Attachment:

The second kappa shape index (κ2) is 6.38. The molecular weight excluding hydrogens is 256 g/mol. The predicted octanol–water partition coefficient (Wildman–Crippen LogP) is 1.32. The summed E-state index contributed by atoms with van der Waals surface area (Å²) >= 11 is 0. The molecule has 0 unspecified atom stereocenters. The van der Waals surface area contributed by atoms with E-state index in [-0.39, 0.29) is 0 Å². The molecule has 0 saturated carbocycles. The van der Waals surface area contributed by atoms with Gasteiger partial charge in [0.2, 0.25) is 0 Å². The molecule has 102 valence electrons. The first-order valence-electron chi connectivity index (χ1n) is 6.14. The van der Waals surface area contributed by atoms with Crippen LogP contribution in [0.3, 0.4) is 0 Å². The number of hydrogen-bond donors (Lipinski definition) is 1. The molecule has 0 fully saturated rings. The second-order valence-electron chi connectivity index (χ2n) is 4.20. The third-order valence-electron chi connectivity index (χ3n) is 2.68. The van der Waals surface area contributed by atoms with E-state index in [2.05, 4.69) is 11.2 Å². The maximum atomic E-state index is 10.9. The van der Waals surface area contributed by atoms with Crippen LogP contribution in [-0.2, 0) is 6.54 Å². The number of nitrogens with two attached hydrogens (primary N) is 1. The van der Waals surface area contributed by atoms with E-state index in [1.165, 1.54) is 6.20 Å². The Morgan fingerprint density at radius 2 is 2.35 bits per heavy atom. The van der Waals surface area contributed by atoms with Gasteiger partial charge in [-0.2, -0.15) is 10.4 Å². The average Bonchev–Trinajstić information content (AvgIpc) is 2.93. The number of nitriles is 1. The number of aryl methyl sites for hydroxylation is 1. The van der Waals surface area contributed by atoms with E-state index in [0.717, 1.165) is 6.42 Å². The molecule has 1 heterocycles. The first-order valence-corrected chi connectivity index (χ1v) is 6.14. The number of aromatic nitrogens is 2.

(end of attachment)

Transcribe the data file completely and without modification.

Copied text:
The second kappa shape index (κ2) is 6.38. The molecular weight excluding hydrogens is 256 g/mol. The predicted octanol–water partition coefficient (Wildman–Crippen LogP) is 1.32. The summed E-state index contributed by atoms with van der Waals surface area (Å²) >= 11 is 0. The molecule has 0 unspecified atom stereocenters. The van der Waals surface area contributed by atoms with E-state index in [-0.39, 0.29) is 0 Å². The molecule has 0 saturated carbocycles. The van der Waals surface area contributed by atoms with Gasteiger partial charge in [0.2, 0.25) is 0 Å². The molecule has 102 valence electrons. The first-order valence-electron chi connectivity index (χ1n) is 6.14. The van der Waals surface area contributed by atoms with Crippen LogP contribution in [0.3, 0.4) is 0 Å². The number of hydrogen-bond donors (Lipinski definition) is 1. The molecule has 0 fully saturated rings. The second-order valence-electron chi connectivity index (χ2n) is 4.20. The third-order valence-electron chi connectivity index (χ3n) is 2.68. The van der Waals surface area contributed by atoms with E-state index in [2.05, 4.69) is 11.2 Å². The maximum atomic E-state index is 10.9. The van der Waals surface area contributed by atoms with Crippen LogP contribution in [-0.2, 0) is 6.54 Å². The number of nitrogens with two attached hydrogens (primary N) is 1. The van der Waals surface area contributed by atoms with E-state index in [1.165, 1.54) is 6.20 Å². The Morgan fingerprint density at radius 2 is 2.35 bits per heavy atom. The van der Waals surface area contributed by atoms with Gasteiger partial charge in [-0.2, -0.15) is 10.4 Å². The average Bonchev–Trinajstić information content (AvgIpc) is 2.93. The number of nitriles is 1. The number of aryl methyl sites for hydroxylation is 1. The van der Waals surface area contributed by atoms with E-state index in [0.717, 1.165) is 6.42 Å². The molecule has 1 heterocycles. The first-order valence-corrected chi connectivity index (χ1v) is 6.14. The number of aromatic nitrogens is 2.